Graduation Year


Document Type

Master's Thesis


Master of Science



Program Director

Jennifer Lucko, PhD

First Reader

Matthew E. Davis, PhD

Second Reader

Katherine Lewis, PhD


This research explored the impacts of a linguistically inclusive Spanish reading group on student learning outcomes. This research took place at an elementary school in Marin, which consists of a large Spanish speaking and rural community of third and fourth graders. The research takes into consideration grouping methods (Oakes, 2005), Critical Race Theory (Solórzano & Yosso, 2002), and Schema Theory (Rumelhart, 2017) with regard to a Spanish classroom, in order to reimagine educational structures and instructional approaches. Through Spanish reading group sessions, interviews with adult stakeholders, and a student participant focus group, it is evident that all groups believe that class integration is more effective in acquiring a second language compared to traditional forms of leveled groupings for class segregation. The student participants also revealed internalized perceptions of race about themselves and others as Spanish language learners. The findings of this research point toward important implications for how schools implement effective grouping policies around language integration, and how teachers integrate their own classroom practices to understand student identity and to support language learning.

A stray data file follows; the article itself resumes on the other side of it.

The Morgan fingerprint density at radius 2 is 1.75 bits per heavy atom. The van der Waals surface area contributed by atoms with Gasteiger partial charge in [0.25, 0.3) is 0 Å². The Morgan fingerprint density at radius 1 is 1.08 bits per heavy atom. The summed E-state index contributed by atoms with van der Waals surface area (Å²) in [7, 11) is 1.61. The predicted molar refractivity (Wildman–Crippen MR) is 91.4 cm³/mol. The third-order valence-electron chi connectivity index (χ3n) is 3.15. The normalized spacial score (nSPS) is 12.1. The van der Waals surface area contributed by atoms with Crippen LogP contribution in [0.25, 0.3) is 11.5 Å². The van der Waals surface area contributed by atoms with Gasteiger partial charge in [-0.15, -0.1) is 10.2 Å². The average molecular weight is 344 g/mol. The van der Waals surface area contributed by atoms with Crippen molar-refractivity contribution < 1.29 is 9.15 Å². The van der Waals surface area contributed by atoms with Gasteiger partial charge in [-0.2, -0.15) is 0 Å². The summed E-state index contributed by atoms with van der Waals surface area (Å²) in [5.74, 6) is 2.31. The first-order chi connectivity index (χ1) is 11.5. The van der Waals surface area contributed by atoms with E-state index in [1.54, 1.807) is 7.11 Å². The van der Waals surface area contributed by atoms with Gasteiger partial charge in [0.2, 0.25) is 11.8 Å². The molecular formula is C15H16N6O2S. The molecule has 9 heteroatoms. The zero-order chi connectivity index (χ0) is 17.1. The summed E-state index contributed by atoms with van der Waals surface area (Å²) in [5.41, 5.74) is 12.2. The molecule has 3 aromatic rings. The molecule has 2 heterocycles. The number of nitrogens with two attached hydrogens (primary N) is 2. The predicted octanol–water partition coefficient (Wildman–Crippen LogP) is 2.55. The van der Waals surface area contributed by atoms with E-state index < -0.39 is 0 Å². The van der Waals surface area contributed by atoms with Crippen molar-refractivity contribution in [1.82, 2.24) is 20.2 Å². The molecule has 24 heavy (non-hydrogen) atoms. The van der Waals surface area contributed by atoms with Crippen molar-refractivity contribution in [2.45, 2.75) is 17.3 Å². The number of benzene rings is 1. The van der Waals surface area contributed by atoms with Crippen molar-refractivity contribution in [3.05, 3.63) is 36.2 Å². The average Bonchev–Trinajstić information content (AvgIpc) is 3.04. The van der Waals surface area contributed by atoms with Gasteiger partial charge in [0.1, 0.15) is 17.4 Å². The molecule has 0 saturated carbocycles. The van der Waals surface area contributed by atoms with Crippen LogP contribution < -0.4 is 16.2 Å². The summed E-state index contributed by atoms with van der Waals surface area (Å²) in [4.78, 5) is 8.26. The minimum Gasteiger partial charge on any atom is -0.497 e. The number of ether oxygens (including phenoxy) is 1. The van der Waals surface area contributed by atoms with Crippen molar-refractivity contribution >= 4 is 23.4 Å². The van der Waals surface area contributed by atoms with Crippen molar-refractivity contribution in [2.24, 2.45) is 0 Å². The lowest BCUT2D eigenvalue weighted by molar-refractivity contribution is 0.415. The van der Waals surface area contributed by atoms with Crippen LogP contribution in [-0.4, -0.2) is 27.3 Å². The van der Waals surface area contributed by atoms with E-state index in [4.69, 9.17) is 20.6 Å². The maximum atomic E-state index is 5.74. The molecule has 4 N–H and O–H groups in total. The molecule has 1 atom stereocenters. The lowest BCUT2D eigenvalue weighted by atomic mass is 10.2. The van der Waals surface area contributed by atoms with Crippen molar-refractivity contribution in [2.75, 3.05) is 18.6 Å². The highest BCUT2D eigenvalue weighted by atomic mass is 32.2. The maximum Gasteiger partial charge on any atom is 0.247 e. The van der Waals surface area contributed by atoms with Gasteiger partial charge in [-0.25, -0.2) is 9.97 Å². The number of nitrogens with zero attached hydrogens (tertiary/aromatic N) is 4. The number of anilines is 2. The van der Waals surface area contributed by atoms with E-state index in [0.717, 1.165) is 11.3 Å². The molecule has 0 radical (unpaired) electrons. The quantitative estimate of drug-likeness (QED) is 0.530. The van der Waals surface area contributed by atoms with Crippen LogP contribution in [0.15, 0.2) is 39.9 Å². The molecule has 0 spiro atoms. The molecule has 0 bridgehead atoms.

IRB Number